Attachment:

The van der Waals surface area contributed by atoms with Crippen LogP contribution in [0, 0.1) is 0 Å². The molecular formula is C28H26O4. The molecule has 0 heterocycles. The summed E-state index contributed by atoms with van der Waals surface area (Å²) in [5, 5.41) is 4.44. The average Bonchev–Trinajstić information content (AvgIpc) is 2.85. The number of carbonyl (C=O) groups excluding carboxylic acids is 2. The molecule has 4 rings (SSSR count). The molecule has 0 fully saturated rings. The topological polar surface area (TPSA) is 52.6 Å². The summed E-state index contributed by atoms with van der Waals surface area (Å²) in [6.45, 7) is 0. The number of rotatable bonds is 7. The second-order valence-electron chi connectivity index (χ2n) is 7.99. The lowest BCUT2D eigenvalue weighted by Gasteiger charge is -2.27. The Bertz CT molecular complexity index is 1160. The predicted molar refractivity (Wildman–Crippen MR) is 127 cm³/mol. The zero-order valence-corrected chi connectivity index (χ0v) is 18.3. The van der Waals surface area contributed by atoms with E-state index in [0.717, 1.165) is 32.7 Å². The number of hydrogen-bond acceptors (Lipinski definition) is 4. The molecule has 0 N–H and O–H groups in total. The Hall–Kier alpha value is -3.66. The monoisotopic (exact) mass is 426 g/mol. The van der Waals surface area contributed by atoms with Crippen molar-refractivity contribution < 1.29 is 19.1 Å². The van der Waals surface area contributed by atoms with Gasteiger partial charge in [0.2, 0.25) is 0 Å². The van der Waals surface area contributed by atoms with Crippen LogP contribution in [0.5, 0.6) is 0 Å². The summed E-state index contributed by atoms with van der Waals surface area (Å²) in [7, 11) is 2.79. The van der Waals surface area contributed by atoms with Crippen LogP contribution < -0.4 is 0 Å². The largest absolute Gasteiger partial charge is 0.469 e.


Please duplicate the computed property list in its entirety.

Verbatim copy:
The van der Waals surface area contributed by atoms with Crippen LogP contribution in [0, 0.1) is 0 Å². The molecular formula is C28H26O4. The molecule has 0 heterocycles. The summed E-state index contributed by atoms with van der Waals surface area (Å²) in [5, 5.41) is 4.44. The average Bonchev–Trinajstić information content (AvgIpc) is 2.85. The number of carbonyl (C=O) groups excluding carboxylic acids is 2. The molecule has 4 rings (SSSR count). The molecule has 0 fully saturated rings. The topological polar surface area (TPSA) is 52.6 Å². The summed E-state index contributed by atoms with van der Waals surface area (Å²) in [6.45, 7) is 0. The number of rotatable bonds is 7. The second-order valence-electron chi connectivity index (χ2n) is 7.99. The lowest BCUT2D eigenvalue weighted by Gasteiger charge is -2.27. The Bertz CT molecular complexity index is 1160. The predicted molar refractivity (Wildman–Crippen MR) is 127 cm³/mol. The zero-order valence-corrected chi connectivity index (χ0v) is 18.3. The van der Waals surface area contributed by atoms with E-state index in [0.717, 1.165) is 32.7 Å². The number of hydrogen-bond acceptors (Lipinski definition) is 4. The molecule has 0 N–H and O–H groups in total. The Hall–Kier alpha value is -3.66. The monoisotopic (exact) mass is 426 g/mol. The van der Waals surface area contributed by atoms with Crippen molar-refractivity contribution < 1.29 is 19.1 Å². The van der Waals surface area contributed by atoms with Gasteiger partial charge in [0.2, 0.25) is 0 Å². The van der Waals surface area contributed by atoms with Crippen LogP contribution in [0.5, 0.6) is 0 Å². The summed E-state index contributed by atoms with van der Waals surface area (Å²) in [7, 11) is 2.79. The van der Waals surface area contributed by atoms with Crippen LogP contribution < -0.4 is 0 Å². The largest absolute Gasteiger partial charge is 0.469 e.